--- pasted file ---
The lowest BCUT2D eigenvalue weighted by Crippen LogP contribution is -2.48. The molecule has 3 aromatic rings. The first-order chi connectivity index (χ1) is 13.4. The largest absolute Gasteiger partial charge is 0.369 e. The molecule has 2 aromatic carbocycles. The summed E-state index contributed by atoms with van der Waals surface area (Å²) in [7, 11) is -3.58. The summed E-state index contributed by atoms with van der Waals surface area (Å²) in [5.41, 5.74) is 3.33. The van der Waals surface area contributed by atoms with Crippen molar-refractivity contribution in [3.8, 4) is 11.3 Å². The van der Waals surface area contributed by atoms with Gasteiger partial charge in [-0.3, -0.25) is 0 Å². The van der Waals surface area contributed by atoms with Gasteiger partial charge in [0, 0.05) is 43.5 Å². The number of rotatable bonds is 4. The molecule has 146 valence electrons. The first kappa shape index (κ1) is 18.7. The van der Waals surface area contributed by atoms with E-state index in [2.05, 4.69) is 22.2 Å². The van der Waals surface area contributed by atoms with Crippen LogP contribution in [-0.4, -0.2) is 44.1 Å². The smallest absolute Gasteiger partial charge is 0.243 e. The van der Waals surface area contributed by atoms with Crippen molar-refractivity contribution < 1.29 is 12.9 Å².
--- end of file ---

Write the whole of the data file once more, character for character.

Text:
The lowest BCUT2D eigenvalue weighted by Crippen LogP contribution is -2.48. The molecule has 3 aromatic rings. The first-order chi connectivity index (χ1) is 13.4. The largest absolute Gasteiger partial charge is 0.369 e. The molecule has 2 aromatic carbocycles. The summed E-state index contributed by atoms with van der Waals surface area (Å²) in [7, 11) is -3.58. The summed E-state index contributed by atoms with van der Waals surface area (Å²) in [5.41, 5.74) is 3.33. The van der Waals surface area contributed by atoms with Crippen molar-refractivity contribution in [3.8, 4) is 11.3 Å². The van der Waals surface area contributed by atoms with Gasteiger partial charge in [-0.3, -0.25) is 0 Å². The van der Waals surface area contributed by atoms with Gasteiger partial charge in [0, 0.05) is 43.5 Å². The number of rotatable bonds is 4. The molecule has 146 valence electrons. The first kappa shape index (κ1) is 18.7. The van der Waals surface area contributed by atoms with E-state index in [2.05, 4.69) is 22.2 Å². The van der Waals surface area contributed by atoms with Crippen LogP contribution in [-0.4, -0.2) is 44.1 Å². The smallest absolute Gasteiger partial charge is 0.243 e. The van der Waals surface area contributed by atoms with Crippen molar-refractivity contribution < 1.29 is 12.9 Å².